What is formed?
The second, irreversible step is the conversion of 6-Phosphogluconate to
D-Ribulose 5-phosphate

Enzyme: 6-phosphogluconate dehydrogenase

Forms NADPH and CO₂ (by oxidizing C-1)
What is the net oxidative pentose phosphate reaction?

Products and reactants?
Reactants: Glucose-6 Pi, 2NADP, H₂O

Products: Ribose-5 Pi, 2NADPH, CO₂
What happens in the net non-oxidative pentose phosphate reaction?
It reversibly regenerates glucose-6 Pi from extra ribose-5 Pi
When is the non-oxidative phase of the pentose phosphate reaction used?

(Two situations...)
1. Cell needs NADPH but not ribose, so they convert ribose back to glucose and oxidize it again to make more NADPH

2. Cells need ribose, but not NADPH, so a bypass of the oxidative pathway is provided
What are the key enzymes of the Non-oxidative branch of the pentose phosphate pathway?

Two of 'em...
1. Transaldolase

2. Transketolase
What does transaldolase do?
Transaldolase transfers a 3 carbon fragment and the reaction is similar to that of aldolase (condensation reaction)
What does transketolase do?

Three things...
1. Transfers 2 carbon fragments from a ketone donor to an aldose acceptor
2. Proceeds through an "activated acetaldehye"
3. Uses thiamin pyrophosphate (TPP) in a manner similar to pyruvate decarboxylase
What can a thiamin defeciency result in?

Beriberi is largely a deficiency in transketolase activity

Symptoms include weakness and neurological problems
What is thiamin?

What is it used for?
Thiamin is a cofactor

It's used in the cleavage of bonds adjacent to carbonyl groups

Also used in transfer of 2 carbon "active acetaldehyde units"
Where is glycogen is predominately found in our body?

Two places...
1. Liver

2. Muscles
What three enzymes make glycogen?
1. Glycogen synthase
2. Glycogen branching enzyme
3. Glucogenin

What does glycogen synthase do?
Makes linear α1-4 linkages

What does the glycogen branching enzyme do?
Makes the α1-6 branches

What does glucogenin do?
It makes the starting glycogen primer

What is the precursor for making glycogen?
UDP-glucose (high energy form of glucose)

To initiate glycogen synthesis, what is glucose 6-phosphate converted into?

Using what enzyme??
Converted into glucose 1-phosphate

Enzyme: phosphoglucomutase

What is glucose 1-phosphate converted into during a key step in glycogen biosynthesis?

It's converted into UDP-glucose

Enzyme: UDP-glucose pyrophosphorylase

What is UDP-glucose's role in the glycogen synthase reaction?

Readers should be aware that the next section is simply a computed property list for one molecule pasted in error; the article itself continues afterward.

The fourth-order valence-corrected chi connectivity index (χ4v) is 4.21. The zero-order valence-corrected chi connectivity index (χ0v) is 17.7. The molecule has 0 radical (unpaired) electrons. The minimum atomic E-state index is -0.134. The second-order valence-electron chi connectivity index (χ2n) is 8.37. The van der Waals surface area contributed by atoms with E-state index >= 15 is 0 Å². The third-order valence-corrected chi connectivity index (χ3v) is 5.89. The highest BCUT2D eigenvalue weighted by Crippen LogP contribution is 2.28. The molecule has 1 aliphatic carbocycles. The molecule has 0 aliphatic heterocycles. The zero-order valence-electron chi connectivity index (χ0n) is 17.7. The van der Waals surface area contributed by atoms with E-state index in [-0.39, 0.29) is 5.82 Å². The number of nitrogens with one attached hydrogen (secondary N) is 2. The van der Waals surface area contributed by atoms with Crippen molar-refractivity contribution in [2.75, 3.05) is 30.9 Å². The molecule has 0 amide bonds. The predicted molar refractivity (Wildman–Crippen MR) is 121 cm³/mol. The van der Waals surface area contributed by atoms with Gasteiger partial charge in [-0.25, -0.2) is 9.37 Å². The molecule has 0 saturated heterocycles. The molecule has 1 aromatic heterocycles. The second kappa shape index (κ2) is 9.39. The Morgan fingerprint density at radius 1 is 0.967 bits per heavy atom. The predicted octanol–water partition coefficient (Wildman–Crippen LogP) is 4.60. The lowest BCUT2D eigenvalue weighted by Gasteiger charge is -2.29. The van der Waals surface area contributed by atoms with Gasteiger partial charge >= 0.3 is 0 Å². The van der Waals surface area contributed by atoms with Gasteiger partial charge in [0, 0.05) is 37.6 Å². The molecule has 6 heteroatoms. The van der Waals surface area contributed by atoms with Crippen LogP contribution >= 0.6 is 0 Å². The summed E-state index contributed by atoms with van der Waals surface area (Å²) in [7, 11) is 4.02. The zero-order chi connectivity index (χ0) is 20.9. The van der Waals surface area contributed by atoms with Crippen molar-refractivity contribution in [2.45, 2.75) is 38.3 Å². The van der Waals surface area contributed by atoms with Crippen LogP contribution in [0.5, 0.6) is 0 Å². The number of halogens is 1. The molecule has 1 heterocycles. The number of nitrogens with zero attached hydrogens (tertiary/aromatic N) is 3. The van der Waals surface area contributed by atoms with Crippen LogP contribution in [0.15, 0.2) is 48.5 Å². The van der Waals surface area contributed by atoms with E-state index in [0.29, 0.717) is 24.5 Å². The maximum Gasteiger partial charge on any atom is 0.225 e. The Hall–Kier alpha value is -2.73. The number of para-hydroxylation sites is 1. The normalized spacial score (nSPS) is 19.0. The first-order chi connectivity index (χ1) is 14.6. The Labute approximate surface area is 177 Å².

It is the immediate donor of glucose residues

What occurs during the first reaction in glycogen synthesis in which glycogen synthase is the catalysis?

Two parts...
1. Enzyme transfers the glucose residue of UDP-glucose to the nonreducing end of a glycogen branch

2. Glycogen chain is elongated by glycogen synthase

What must occur during glycogen synthesis in order for glycogen to branch?
Glycogen branching enzyme must make the bonds found at the branching points

How does glycogen branching enzyme form the branches of glycogen?

Two things...
1. It catalyzes the transfer of terminal fragments to a more interior position of the chain

2. The residues transfered are six residues away from the nonreducing end

What is necessary for the glycogen synthase to be active?
A short primer of at least 3 glucose molecules

What is the fist linkage in the glycogenin reaction?
Transfer of glucose residue from UDP-glucose to hydroxyl group of Tyr of glycogenin

Catalyzed by glucosyltransferase activity
What is glycogenin?

Two things...
1. Intriguing protein

2. Both the primer on which new chains of glycogen are synthesized as well as the enzyme that catalyzes their assembly

What happens after the first addition of glucose in the glycogenin reaction?

Two things...
1. Extend chain by adding seven more glucose residues derived from UDP-glucose

2. Glycogen synthase takes over

What two enzymes are involved in glycogen degradation?
1. Phosphorylase

2. Debranching enzyme (hydrolase)

What does phosphorylase do?
Splits the α1-4 bonds using phosphate as a nucleophile

*group transfer reactions